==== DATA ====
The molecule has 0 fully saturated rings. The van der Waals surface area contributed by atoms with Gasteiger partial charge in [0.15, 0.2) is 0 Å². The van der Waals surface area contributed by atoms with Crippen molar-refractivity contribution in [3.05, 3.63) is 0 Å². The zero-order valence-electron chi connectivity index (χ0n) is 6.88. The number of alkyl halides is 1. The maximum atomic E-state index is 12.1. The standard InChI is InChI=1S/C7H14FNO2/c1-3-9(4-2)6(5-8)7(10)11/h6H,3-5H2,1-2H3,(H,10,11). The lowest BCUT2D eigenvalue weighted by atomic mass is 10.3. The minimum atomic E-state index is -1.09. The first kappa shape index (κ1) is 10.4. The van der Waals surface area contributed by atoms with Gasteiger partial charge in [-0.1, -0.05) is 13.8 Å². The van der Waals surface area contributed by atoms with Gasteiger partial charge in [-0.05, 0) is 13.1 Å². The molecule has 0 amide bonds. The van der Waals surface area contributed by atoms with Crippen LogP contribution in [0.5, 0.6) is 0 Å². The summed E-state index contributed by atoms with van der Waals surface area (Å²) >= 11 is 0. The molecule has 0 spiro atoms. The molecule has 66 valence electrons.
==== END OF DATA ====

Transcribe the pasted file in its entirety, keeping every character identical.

The molecule has 0 fully saturated rings. The van der Waals surface area contributed by atoms with Gasteiger partial charge in [0.15, 0.2) is 0 Å². The van der Waals surface area contributed by atoms with Crippen molar-refractivity contribution in [3.05, 3.63) is 0 Å². The zero-order valence-electron chi connectivity index (χ0n) is 6.88. The number of alkyl halides is 1. The maximum atomic E-state index is 12.1. The standard InChI is InChI=1S/C7H14FNO2/c1-3-9(4-2)6(5-8)7(10)11/h6H,3-5H2,1-2H3,(H,10,11). The lowest BCUT2D eigenvalue weighted by atomic mass is 10.3. The minimum atomic E-state index is -1.09. The first kappa shape index (κ1) is 10.4. The van der Waals surface area contributed by atoms with Gasteiger partial charge in [-0.1, -0.05) is 13.8 Å². The van der Waals surface area contributed by atoms with Gasteiger partial charge in [-0.05, 0) is 13.1 Å². The molecule has 0 amide bonds. The van der Waals surface area contributed by atoms with Crippen LogP contribution in [0.5, 0.6) is 0 Å². The summed E-state index contributed by atoms with van der Waals surface area (Å²) >= 11 is 0. The molecule has 0 spiro atoms. The molecule has 66 valence electrons.